The recent catastrophe at the Champlain Towers South has raised questions regarding condominium unit owners HO6 Coverage and various inquiries regarding loss assessment coverage. Last week, I published a post in the Merlin Law Group Condominium Insurance Law Blog, Condominium Owners Purchasing Insurance Beware! Buy The Right HO6 Policy From a Qualified Agent, suggesting that HO6 polices have numerous options through endorsements which can broaden the amount of HO6 found in the basic and cheap form of coverage many agents sell.
Loss assessment coverage has been discussed in an IRMI article, 10 Steps to a Well-Designed HO 6 Policy, which noted:
[C]overage for loss assessments is inadequate in two ways. This can be loss assessments that are association-wide, such as those that arise when a lawsuit for serious injuries ends up in a judgment that exceeds the association’s general liability coverage limit, and the excess is assessed to all unit owners. This also can include loss assessments made against specific unit owners when a loss is caused by the unit owner’s negligence, such as a kitchen fire, and the entire association master policy property insurance deductible is assessed against that unit owner. An HO 6 policy usually comes with only $1,000 of loss assessment coverage. But, even if limits for loss assessment coverage are increased to, say, $25,000, in most cases, assessments for deductibles are still only covered for $1,000 under the increased loss assessment policy endorsement.
Another shortcoming of the basic HO 6 policy is the minimal amount of coverage—usually $1,000—for assessments made against all unit owners for uninsured or underinsured property or liability claims. Three examples, assuming 100 units in the association, follow.
• The complex, insured for $5 million, is destroyed by a tornado and costs $8 million to rebuild. The $3 million shortfall would be assessed to the 100 unit owners—that is, $30,000 each.
• A drowning occurs at the complex swimming pool. A lawsuit ensues, resulting in a $4 million judgment. The association carries $2 million of liability coverage, resulting in each unit owner being assessed $20,000.
• Heavy rains lead to a massive sewer backup in the complex. Cleanup costs and repair costs total $75,000. The association board did not purchase sewer backup coverage, leading to an assessment of $750 to each of the unit owners.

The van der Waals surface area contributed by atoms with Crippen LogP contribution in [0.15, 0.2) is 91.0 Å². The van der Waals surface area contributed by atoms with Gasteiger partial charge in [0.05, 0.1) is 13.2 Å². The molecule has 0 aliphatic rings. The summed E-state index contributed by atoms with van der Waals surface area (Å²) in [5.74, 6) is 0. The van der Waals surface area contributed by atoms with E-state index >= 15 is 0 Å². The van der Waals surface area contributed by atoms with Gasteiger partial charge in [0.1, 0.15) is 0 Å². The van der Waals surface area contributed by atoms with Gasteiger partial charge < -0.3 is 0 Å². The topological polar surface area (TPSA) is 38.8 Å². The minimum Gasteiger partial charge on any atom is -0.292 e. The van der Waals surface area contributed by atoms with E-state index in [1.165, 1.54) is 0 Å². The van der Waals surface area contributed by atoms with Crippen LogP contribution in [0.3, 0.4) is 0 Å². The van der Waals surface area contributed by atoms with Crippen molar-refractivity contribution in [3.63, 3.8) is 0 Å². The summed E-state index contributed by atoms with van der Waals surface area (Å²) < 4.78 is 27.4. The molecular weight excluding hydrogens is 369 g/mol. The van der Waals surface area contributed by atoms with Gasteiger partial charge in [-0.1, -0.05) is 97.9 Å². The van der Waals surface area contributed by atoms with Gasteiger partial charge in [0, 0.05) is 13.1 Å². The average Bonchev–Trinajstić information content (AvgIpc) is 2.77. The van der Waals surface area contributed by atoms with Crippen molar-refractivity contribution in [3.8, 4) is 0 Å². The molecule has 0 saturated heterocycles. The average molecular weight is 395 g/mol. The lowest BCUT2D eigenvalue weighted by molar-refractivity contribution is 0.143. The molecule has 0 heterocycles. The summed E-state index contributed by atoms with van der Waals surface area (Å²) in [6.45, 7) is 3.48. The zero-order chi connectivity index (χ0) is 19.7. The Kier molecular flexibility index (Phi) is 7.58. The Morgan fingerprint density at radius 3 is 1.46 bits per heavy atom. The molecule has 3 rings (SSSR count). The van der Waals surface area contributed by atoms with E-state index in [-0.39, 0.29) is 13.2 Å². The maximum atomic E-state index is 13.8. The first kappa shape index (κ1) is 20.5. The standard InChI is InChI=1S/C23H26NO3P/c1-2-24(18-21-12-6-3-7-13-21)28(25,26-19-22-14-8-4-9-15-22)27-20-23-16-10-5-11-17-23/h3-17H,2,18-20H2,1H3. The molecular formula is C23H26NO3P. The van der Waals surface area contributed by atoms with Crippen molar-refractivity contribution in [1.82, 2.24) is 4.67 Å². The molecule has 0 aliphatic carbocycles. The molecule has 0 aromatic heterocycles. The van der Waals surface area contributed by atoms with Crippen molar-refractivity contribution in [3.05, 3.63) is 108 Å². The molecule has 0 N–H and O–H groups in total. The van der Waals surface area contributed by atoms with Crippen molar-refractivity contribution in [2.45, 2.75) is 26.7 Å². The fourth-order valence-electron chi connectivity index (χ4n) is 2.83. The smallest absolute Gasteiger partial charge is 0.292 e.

Under the basic HO 6 policy, with $1,000 loss assessment and named perils coverage, our hypothetical unit owner will be personally out of pocket for $29,000 from the tornado assessment, $19,000 from the lawsuit assessment, and $750 from the sewer backup assessment (not a covered ‘named peril’).
Because additional loss assessment coverage is so inexpensive, I recommend always including at least $25,000–$50,000 additional limits with each HO 6.
Loss assessment coverage is usually determined on a claims made basis meaning that the date of the assessment rather than the date of the occurrence controls coverage. This was noted in an FC&S article, Date of Loss, Date of Assessment, and Policy Effective Date, with the following question and answer:
Customer receives loss assessment from condo association regarding Hurricane Wilma damages. Assessment is submitted to insurance carrier; the date of the loss assessment is March 1, 2007. The date of the actual loss is 10/24/05, related to hurricane Wilma. The date of loss of the claim is set up at the insurance company for 3/1/07 and the policy is in effect for that time. The insurance carrier submits claim to CAT Reinsurance for money back.
The reinsurers auditor disputes that they owe for the assessment since the date of loss was not during the policy period. Question:
Do they owe for it with a date of loss of 3-1-07 even though the loss assessment was for Wilma?
The ISO HO 06 loss assessment coverage states, ‘we will pay up to $1000 for your share of loss assessment charged during the policy period against you.’ The policy says nothing about the date of the loss, just the date of assessment. If the assessment is made during the policy period, the assessment should be paid from that policy.